Existential question re: bike purchase

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Existential question re: bike purchase
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Posted: Jun 6, 2019 at 20:35 Quote
I'm an intermediate mountain biker, working hard to move closer to the advanced column. I'm never going to do anything REALLY big, but I want to get to the point where I'm using a lot of what a bigger bike has to offer, a bike such as the Bronson or the Ripmo. I am not there yet, but I hope to be there in the next few years. When I demo 'bigger' bikes, I rarely use more than ~120-130mm of front travel, but I do use most of the rear, mostly because sometimes my form sucks.

In this situation, would you:

a) But a mid travel trail bike (the Ripley, for example) and get really proficient on it, with an eye toward trading up when I (hopefully) start taking on bigger stuff. I see the merit in this approach as in this case I'm never punching too far above my current weight. (The Ripley is appealing because it can work well with 120-140mm in the front.)

or

b) Get one of the bigger bikes now and grow into it. I see the merit in this approach because it allows me to get used to the bigger bike sooner, possibly speeding up my learning curve. Also it takes the need to upgrade off the table.

I would appreciate any advice you might want to offer.

Posted: Jun 6, 2019 at 22:00 Quote
Α more capable bike can change your perception of what's "big" and allow you to feel confident on trails you've had trouble before. You may even discover lines that you didn't think were rideable before.

That said the bike has to suit the trails you regularly ride. Too much bike and they may start to feel boring, too little and it may become hard work.

The other option is to get an aggro ht and constantly surprise yourself with how you cleaned all the gnarly stuff without rear suspension ; )

Posted: Jun 7, 2019 at 10:09 Quote
justwan-naride wrote:
Α more capable bike can change your perception of what's "big" and allow you to feel confident on trails you've had trouble before. You may even discover lines that you didn't think were rideable before.

That said the bike has to suit the trails you regularly ride. Too much bike and they may start to feel boring, too little and it may become hard work.

The other option is to get an aggro ht and constantly surprise yourself with how you cleaned all the gnarly stuff without rear suspension ; )

THIS!! I got a long travel Enduro bike as my first "nice" bike, and it definitely helped me to progress my riding in terms of knowing that no matter what the trail presented, the bike could handle it. Now I've progressed way beyond where I was when I got that bike, and it's just too much for 90% of the trails I ride. The aspects of the bike that started out as inspiring confidence now feel like they're insulating me from the trail and the experience of riding, so I'm downsizing to a shorter travel bike or maybe even a hardtail.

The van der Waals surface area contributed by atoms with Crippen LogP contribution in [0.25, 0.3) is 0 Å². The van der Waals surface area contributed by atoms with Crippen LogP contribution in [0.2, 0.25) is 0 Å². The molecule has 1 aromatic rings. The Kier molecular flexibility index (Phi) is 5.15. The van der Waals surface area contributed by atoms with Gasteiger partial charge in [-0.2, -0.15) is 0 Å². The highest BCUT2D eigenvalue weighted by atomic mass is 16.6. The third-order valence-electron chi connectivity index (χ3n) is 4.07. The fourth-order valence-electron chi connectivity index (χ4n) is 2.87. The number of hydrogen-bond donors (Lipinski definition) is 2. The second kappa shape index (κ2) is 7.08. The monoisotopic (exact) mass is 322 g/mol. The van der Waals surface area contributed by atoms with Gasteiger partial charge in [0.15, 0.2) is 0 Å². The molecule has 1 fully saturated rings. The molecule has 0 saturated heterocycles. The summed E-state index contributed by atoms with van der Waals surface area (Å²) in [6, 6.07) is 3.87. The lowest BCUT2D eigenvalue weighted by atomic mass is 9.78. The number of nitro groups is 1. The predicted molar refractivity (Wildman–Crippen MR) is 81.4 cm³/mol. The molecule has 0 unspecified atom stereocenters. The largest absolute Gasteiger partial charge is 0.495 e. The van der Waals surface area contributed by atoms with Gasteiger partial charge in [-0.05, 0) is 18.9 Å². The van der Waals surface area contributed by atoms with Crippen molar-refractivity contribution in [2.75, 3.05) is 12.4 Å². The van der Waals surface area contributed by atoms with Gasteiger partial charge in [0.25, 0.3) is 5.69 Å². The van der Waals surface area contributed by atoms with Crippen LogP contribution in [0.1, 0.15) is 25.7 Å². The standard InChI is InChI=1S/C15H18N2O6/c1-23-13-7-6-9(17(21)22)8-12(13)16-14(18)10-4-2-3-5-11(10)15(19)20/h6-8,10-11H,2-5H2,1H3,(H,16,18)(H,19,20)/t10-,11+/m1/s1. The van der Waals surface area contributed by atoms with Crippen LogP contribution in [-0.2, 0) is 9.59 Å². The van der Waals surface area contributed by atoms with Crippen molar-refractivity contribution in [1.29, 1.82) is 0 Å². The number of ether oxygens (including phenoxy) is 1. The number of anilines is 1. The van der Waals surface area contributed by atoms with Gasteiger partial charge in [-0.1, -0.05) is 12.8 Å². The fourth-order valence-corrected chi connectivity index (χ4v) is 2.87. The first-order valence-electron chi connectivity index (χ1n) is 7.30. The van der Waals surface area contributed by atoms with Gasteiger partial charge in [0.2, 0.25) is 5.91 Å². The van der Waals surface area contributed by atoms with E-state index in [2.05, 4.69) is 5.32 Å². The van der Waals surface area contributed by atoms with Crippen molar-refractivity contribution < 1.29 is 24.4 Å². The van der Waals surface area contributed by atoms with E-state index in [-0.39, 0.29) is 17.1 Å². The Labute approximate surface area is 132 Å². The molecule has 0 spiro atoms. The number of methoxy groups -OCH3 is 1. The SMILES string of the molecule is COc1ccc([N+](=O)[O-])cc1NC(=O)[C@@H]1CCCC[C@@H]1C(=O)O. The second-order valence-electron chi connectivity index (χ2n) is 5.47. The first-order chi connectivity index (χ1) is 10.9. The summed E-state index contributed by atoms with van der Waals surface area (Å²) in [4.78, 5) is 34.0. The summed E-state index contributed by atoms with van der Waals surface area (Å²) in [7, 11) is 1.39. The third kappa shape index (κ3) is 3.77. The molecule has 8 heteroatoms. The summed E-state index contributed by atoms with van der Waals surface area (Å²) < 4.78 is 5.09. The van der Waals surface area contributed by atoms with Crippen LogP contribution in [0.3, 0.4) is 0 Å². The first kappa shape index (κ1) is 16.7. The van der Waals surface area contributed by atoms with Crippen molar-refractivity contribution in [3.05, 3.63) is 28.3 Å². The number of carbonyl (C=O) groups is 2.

I would say go with a lower travel bike to begin with. If you feel like you need more bike as you get better, upsize, but a shorter travel bike is going to be good for you as a first full sus bike and will continue to stay fun once you progress, as you can really stay on the limit of the bike's performance, even on milder trails.

Posted: Jun 7, 2019 at 10:16 Quote
justwan-naride wrote:

That said the bike has to suit the trails you regularly ride. Too much bike and they may start to feel boring, too little and it may become hard work.

Good point. There are PLENTY of trails around here that would be/are great on bigger bikes. I just don't know how to *use* the bigger bike properly. There are a ton of mellower trails, too (I'm in PNW, lots of trails, period). Like I said, when I ride the bigger trails on the bigger bike, I don't really use the travel.

I guess the answer is both a Ripley and a Ripmo!

Posted: Jun 7, 2019 at 11:14 Quote
It's a double edged sword though. A big bike can fill you with false confidence and you may put yourself in a situation that you don't have the experience to handle.

Sometimes short or no rear travel can work as a safety fuse. The bike starts misbehaving and tells you're going too fast for the terrain/your abilities. A modern enduro bike can handle things the rider often can't. This can lead to crushing at speed when you finaly lose control.

Posted: Jun 7, 2019 at 11:40 Quote
So, I think the Ripmo is your ticket. Here's why.